A 2017 Government Accountability Office (GAO) report is illustrative of why the requirements were added. The GAO was able to procure $1.2 million in "controlled property" through the 1033 program by creating a fictitious federal agency and applying for gear.

Police departments were loath to send back their big, shiny toys, though, and they found a much more welcome reception from the Trump administration. President Donald Trump rescinded the Obama memo, including the reporting requirements, in 2017, opening the Pentagon spigot back up.

As the Brown University report notes, though, the Pentagon's 1033 program is far from the biggest source of police militarization—although it is an important one. Department of Homeland Security grants and asset forfeiture funds funnel far more money to police departments for equipment. For instance, last year an Iowa sheriff's department bought a BearCat armored vehicle using nearly $300,000 in asset forfeiture funds.

Keeping cops from cosplaying as soldiers is only a partial fix, though. As Alec Ward wrote for Reason earlier this summer, "the problem with police militarization isn't that officers look too scary; it's that treating policing like a military function misapprehends the proper relationship between the police and the general public. By treating cops like service members, militarized policing reinforces the idea that the police exist above and apart from civil society, and invites cops to see themselves as essentially different from—and superior to—ordinary citizens."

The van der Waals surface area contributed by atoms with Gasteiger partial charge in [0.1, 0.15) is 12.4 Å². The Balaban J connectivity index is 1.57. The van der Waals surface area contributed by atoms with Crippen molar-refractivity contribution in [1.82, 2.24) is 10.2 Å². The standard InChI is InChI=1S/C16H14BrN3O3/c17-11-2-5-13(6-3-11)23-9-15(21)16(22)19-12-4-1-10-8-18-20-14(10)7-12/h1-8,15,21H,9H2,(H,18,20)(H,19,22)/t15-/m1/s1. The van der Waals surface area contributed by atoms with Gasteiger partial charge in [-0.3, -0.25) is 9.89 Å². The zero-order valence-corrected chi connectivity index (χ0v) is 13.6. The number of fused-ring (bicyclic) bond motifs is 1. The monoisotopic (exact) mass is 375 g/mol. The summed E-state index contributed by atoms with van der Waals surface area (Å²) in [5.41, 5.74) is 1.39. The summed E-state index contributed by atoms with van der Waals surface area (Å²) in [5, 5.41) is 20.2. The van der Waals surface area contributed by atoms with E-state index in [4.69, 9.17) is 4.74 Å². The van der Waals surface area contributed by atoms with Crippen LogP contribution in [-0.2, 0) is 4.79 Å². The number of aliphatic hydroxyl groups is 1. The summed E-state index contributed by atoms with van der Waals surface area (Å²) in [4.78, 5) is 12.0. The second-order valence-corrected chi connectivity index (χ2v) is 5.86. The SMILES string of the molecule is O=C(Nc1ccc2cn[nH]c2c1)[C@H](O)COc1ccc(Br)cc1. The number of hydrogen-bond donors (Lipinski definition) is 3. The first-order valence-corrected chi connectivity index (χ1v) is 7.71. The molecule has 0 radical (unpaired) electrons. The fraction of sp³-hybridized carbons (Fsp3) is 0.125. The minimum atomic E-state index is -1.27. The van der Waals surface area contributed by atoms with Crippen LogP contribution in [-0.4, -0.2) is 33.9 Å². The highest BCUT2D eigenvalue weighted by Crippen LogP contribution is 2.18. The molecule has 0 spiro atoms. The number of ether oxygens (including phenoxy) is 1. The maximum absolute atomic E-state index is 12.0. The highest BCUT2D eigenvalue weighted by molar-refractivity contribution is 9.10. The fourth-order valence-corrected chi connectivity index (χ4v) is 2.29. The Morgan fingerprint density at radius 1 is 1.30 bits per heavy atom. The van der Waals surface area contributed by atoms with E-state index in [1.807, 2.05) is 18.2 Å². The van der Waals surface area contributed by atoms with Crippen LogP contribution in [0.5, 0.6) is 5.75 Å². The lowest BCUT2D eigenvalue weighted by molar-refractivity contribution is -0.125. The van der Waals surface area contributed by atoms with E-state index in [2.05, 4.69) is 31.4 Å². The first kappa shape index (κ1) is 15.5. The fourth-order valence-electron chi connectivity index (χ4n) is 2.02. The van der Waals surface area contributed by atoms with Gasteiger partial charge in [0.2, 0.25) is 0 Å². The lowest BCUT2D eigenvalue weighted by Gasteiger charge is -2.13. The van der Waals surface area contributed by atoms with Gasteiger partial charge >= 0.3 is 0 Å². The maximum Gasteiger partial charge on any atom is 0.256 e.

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  1. You’ll be glad for it the day after the election. Also the only “cosplay” here is reason pretending to be a serious journal.

    1. Yes, we should be grateful to BLM and Antifa for showing us the necessity of buying shinier jackboots for the jackbooted thugs. Great job, folks! You’re doing the Lord’s work here!

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  2. Until we reform the police better that they dress that way.

  3. I’m of the opinion that any weapon cops can have so can the public. That would be a great ‘stimulus’. Weapons and the extras.

    1. ” . . . shall not be infringed . . . “

  4. …and the proverbial Joe Sixpack’s reaction will be, “why don’t they start using this cool equipment against the rioters?”

    1. And they would be right.

      1. John, I know you hate the looters, but ordering an artillery strike on them is excessive. The looters are being enabled by lax policies that refuse to punish them for their lawlessness. All we need is the law being enforced, and these riots will naturally be weaned as more lawbreakers are jailed or scared off by threat of prison.